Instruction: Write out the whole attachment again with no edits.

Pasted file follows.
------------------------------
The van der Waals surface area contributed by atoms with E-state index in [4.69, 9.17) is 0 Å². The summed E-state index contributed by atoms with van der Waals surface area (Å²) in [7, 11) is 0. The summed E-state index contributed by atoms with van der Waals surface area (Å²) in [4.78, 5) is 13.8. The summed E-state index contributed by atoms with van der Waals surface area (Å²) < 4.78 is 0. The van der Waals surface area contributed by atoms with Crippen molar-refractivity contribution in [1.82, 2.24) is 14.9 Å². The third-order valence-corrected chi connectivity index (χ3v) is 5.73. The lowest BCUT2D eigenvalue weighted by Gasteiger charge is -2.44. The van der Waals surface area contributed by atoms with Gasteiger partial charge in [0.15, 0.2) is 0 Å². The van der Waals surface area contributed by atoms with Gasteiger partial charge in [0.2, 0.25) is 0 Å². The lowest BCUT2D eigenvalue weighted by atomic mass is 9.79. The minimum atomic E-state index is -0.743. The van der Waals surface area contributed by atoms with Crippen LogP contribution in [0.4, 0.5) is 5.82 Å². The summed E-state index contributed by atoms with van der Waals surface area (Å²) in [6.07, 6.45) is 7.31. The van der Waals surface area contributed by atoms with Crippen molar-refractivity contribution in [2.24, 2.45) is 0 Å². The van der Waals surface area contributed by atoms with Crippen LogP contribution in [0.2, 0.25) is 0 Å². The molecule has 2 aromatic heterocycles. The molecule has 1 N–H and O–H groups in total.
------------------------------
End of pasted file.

The van der Waals surface area contributed by atoms with E-state index in [4.69, 9.17) is 0 Å². The summed E-state index contributed by atoms with van der Waals surface area (Å²) in [7, 11) is 0. The summed E-state index contributed by atoms with van der Waals surface area (Å²) in [4.78, 5) is 13.8. The summed E-state index contributed by atoms with van der Waals surface area (Å²) < 4.78 is 0. The van der Waals surface area contributed by atoms with Crippen molar-refractivity contribution in [1.82, 2.24) is 14.9 Å². The third-order valence-corrected chi connectivity index (χ3v) is 5.73. The lowest BCUT2D eigenvalue weighted by Gasteiger charge is -2.44. The van der Waals surface area contributed by atoms with Gasteiger partial charge in [0.15, 0.2) is 0 Å². The van der Waals surface area contributed by atoms with Gasteiger partial charge in [0.2, 0.25) is 0 Å². The lowest BCUT2D eigenvalue weighted by atomic mass is 9.79. The minimum atomic E-state index is -0.743. The van der Waals surface area contributed by atoms with Crippen LogP contribution in [0.4, 0.5) is 5.82 Å². The summed E-state index contributed by atoms with van der Waals surface area (Å²) in [6.07, 6.45) is 7.31. The van der Waals surface area contributed by atoms with Crippen molar-refractivity contribution in [2.24, 2.45) is 0 Å². The van der Waals surface area contributed by atoms with Crippen LogP contribution in [0.2, 0.25) is 0 Å². The molecule has 2 aromatic heterocycles. The molecule has 1 N–H and O–H groups in total.